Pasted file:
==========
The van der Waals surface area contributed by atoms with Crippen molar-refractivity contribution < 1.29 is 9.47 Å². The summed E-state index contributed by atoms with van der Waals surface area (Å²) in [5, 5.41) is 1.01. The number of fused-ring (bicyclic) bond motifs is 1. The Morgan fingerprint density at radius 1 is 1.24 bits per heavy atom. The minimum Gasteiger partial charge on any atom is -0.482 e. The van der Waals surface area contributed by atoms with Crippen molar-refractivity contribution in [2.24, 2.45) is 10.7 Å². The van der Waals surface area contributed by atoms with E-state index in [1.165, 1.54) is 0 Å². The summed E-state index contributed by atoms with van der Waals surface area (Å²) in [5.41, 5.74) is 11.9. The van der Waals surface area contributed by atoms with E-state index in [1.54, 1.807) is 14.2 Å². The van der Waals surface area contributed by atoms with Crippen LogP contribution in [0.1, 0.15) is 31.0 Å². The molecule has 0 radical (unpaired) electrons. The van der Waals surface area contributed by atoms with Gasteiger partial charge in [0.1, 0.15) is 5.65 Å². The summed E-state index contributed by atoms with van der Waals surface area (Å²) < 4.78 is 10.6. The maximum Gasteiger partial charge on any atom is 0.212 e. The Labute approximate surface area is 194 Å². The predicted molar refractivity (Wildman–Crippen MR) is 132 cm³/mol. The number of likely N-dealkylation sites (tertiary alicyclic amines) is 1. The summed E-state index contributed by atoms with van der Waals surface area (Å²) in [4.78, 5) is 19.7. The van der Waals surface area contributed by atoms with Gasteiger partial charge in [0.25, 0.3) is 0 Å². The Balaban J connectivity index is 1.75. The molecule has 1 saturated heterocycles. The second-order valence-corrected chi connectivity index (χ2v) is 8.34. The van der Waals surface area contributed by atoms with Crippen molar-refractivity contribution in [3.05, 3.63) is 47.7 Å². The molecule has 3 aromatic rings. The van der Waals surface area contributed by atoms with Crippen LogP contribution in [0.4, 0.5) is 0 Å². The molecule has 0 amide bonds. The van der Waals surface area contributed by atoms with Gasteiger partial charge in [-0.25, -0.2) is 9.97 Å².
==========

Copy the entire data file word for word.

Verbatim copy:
The van der Waals surface area contributed by atoms with Crippen molar-refractivity contribution < 1.29 is 9.47 Å². The summed E-state index contributed by atoms with van der Waals surface area (Å²) in [5, 5.41) is 1.01. The number of fused-ring (bicyclic) bond motifs is 1. The Morgan fingerprint density at radius 1 is 1.24 bits per heavy atom. The minimum Gasteiger partial charge on any atom is -0.482 e. The van der Waals surface area contributed by atoms with Crippen molar-refractivity contribution in [2.24, 2.45) is 10.7 Å². The van der Waals surface area contributed by atoms with E-state index in [1.165, 1.54) is 0 Å². The summed E-state index contributed by atoms with van der Waals surface area (Å²) in [5.41, 5.74) is 11.9. The van der Waals surface area contributed by atoms with E-state index in [1.54, 1.807) is 14.2 Å². The van der Waals surface area contributed by atoms with Crippen LogP contribution in [0.1, 0.15) is 31.0 Å². The molecule has 0 radical (unpaired) electrons. The van der Waals surface area contributed by atoms with Gasteiger partial charge in [0.1, 0.15) is 5.65 Å². The summed E-state index contributed by atoms with van der Waals surface area (Å²) < 4.78 is 10.6. The maximum Gasteiger partial charge on any atom is 0.212 e. The Labute approximate surface area is 194 Å². The predicted molar refractivity (Wildman–Crippen MR) is 132 cm³/mol. The number of likely N-dealkylation sites (tertiary alicyclic amines) is 1. The summed E-state index contributed by atoms with van der Waals surface area (Å²) in [4.78, 5) is 19.7. The van der Waals surface area contributed by atoms with Gasteiger partial charge in [0.25, 0.3) is 0 Å². The Balaban J connectivity index is 1.75. The molecule has 1 saturated heterocycles. The second-order valence-corrected chi connectivity index (χ2v) is 8.34. The van der Waals surface area contributed by atoms with Crippen molar-refractivity contribution in [3.05, 3.63) is 47.7 Å². The molecule has 3 aromatic rings. The van der Waals surface area contributed by atoms with Crippen LogP contribution in [0.4, 0.5) is 0 Å². The molecule has 0 amide bonds. The van der Waals surface area contributed by atoms with Gasteiger partial charge in [-0.25, -0.2) is 9.97 Å².